Bernanke confirmation hearing likely to be contentious

Federal Reserve Chairman Ben S. Bernanke may be heavily favored to win Senate confirmation for a second term, but he faces a far tougher challenge in trying to beat back efforts by angry lawmakers to curb the Fed’s independence as an arbiter of economic policy.

The anger, which is likely to boil up today at Bernanke’s confirmation hearing, arises from the Fed’s widely acknowledged failure to curb the excessive risk-taking and other financial behavior that helped precipitate the worst economic crisis since the Great Depression.

Reflecting the antagonism Bernanke faces in Congress, Sen. Bernie Sanders of Vermont placed a hold on the Fed chief’s nomination late Wednesday.

The move by Sanders, an independent who caucuses with the Senate’s Democrats, isn’t expected to derail Bernanke’s confirmation.


Posing more of a threat is an increasingly powerful effort to subject the Fed to congressional audits and other supervision. That campaign has raised concern among economists and some policymakers that global confidence could be shaken if foreign investors fear the U.S. central bank will be subject to the shifting winds of domestic politics.

Over the last two decades, politicians around the globe have tended to take a more hands-off approach toward central banks as evidence has mounted that doing so produces lower levels of inflation.

“All the evidence points to the fact that decreasing independence and meddling in monetary policy by politicians are likely to create inflation,” said Alex Cukierman, an economics professor at Tel Aviv University who has done extensive research on central banks. “Politicians are, after all, advocates. There is a bias to expand the economy.”

Now is a particularly bad time to take steps that raise questions about the credibility of the Fed as a bulwark against inflation, said Ethan Harris, a former research officer at the Federal Reserve Bank of New York and author of “Ben Bernanke’s Fed.”

“We’re already in a situation where we’re dependent on the kindness of strangers,” Harris said, referring to the large debts owed by the United States to China and other foreign governments. “It’s not a way to inspire foreign investor confidence.”

China and other countries hold billions of dollars in Treasury bills, primarily because those countries have considered the U.S. government securities more stable and secure than other forms of investment. In recent months, however, Chinese and European officials have raised the prospect of shifting to other investments -- a move that could raise the U.S. government’s already hefty interest costs.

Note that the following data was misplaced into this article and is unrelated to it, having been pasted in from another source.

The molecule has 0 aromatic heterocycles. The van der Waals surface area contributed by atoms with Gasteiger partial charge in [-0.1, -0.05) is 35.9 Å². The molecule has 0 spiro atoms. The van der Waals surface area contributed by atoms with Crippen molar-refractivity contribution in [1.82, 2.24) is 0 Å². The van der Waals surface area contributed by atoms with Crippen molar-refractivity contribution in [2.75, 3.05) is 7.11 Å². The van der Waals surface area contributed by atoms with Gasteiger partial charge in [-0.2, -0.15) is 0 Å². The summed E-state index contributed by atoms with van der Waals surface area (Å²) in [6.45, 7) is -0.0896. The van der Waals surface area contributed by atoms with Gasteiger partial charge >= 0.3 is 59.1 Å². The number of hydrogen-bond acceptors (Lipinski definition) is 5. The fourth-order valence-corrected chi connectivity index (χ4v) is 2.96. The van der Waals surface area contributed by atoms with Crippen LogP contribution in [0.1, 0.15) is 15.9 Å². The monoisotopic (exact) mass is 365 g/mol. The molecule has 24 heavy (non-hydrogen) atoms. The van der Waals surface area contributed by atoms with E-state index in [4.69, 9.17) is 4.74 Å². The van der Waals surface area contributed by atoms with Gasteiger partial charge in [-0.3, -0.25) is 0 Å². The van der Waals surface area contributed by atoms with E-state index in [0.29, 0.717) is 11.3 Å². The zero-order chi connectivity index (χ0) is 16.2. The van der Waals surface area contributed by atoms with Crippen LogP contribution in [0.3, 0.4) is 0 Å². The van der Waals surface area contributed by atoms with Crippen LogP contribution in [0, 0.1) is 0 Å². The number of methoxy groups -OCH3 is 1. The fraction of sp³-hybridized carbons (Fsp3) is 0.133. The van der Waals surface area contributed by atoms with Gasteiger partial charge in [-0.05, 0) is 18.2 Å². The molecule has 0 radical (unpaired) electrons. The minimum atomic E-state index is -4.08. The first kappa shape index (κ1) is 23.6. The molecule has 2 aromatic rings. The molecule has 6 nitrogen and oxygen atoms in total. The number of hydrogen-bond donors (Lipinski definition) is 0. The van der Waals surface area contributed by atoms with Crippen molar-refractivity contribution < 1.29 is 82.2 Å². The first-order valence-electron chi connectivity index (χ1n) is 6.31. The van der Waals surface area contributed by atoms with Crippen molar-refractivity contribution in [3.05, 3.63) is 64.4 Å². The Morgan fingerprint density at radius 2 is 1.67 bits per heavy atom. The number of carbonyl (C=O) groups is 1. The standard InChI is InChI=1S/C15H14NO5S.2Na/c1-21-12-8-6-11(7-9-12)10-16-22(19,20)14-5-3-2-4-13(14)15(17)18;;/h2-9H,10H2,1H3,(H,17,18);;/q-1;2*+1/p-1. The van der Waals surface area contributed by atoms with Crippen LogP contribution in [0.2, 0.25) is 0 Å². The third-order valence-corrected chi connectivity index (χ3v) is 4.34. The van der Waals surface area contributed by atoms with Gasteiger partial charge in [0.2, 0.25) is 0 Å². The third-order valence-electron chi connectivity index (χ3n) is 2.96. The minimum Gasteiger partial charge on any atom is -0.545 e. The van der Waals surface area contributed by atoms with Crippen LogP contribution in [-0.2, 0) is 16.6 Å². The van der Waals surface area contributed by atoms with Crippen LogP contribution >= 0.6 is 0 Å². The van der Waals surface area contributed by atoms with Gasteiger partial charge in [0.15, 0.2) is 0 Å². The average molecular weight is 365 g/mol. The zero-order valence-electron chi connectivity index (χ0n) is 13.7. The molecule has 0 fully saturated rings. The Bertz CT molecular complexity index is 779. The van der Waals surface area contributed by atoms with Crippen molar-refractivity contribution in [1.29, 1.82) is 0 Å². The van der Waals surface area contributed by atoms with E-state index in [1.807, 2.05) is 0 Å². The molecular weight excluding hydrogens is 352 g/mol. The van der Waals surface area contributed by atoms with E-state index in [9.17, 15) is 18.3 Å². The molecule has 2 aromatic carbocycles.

Economists in China have been keenly following the debate over the Fed’s autonomy, said Yi Xianrong, a researcher at the Chinese Academy of Social Sciences, Research Center for International Reform.

“Their policy will have a huge impact on China’s holdings,” he said.

Bernanke has waged an unprecedented public campaign for a second term, including a rare television interview, a town-hall-style forum and opinion articles in newspapers. Privately, he has pressed his case in individual meetings with dozens of members of Congress.

But such efforts have been offset by continuing double-digit unemployment and public outcries over government bailouts of major banks and other entities deemed “too big to fail,” as well as resentment over multimillion-dollar bonuses being paid to top executives of foundering companies that took federal bailout money.

On Wednesday a House committee passed a regulatory overhaul bill that would broaden congressional oversight of the Fed, including scrutinizing the institution’s monetary policy decisions on setting interest rates.

A similar measure, with 30 bipartisan cosponsors, awaits action in the Senate.

What’s more, under a proposal by Sen. Christopher Dodd (D-Conn.), not only would the Fed be stripped of much of its regulatory powers, but also the appointment of regional Fed bank heads, long an internal matter, would require Senate confirmation.